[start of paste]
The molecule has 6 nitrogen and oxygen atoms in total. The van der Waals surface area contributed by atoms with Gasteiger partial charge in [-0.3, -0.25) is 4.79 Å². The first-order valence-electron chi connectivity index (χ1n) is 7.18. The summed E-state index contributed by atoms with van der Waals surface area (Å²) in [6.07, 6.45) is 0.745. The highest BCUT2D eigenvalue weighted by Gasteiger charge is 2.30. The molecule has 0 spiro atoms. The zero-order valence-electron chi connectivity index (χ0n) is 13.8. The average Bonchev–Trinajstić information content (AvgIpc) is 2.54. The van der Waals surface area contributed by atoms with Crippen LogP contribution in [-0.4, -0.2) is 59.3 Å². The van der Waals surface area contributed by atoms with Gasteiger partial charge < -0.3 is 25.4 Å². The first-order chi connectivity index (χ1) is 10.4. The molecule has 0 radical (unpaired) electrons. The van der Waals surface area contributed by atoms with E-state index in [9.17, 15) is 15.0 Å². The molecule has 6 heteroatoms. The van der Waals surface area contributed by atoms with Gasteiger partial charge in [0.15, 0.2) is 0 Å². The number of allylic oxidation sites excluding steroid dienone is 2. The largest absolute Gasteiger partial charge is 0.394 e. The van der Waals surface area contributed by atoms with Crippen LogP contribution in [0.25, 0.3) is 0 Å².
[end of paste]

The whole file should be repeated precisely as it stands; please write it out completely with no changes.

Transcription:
The molecule has 6 nitrogen and oxygen atoms in total. The van der Waals surface area contributed by atoms with Gasteiger partial charge in [-0.3, -0.25) is 4.79 Å². The first-order valence-electron chi connectivity index (χ1n) is 7.18. The summed E-state index contributed by atoms with van der Waals surface area (Å²) in [6.07, 6.45) is 0.745. The highest BCUT2D eigenvalue weighted by Gasteiger charge is 2.30. The molecule has 0 spiro atoms. The zero-order valence-electron chi connectivity index (χ0n) is 13.8. The average Bonchev–Trinajstić information content (AvgIpc) is 2.54. The van der Waals surface area contributed by atoms with Crippen LogP contribution in [-0.4, -0.2) is 59.3 Å². The van der Waals surface area contributed by atoms with Gasteiger partial charge < -0.3 is 25.4 Å². The first-order chi connectivity index (χ1) is 10.4. The molecule has 0 radical (unpaired) electrons. The van der Waals surface area contributed by atoms with E-state index in [9.17, 15) is 15.0 Å². The molecule has 6 heteroatoms. The van der Waals surface area contributed by atoms with Gasteiger partial charge in [0.15, 0.2) is 0 Å². The number of allylic oxidation sites excluding steroid dienone is 2. The largest absolute Gasteiger partial charge is 0.394 e. The van der Waals surface area contributed by atoms with Crippen LogP contribution in [0.25, 0.3) is 0 Å².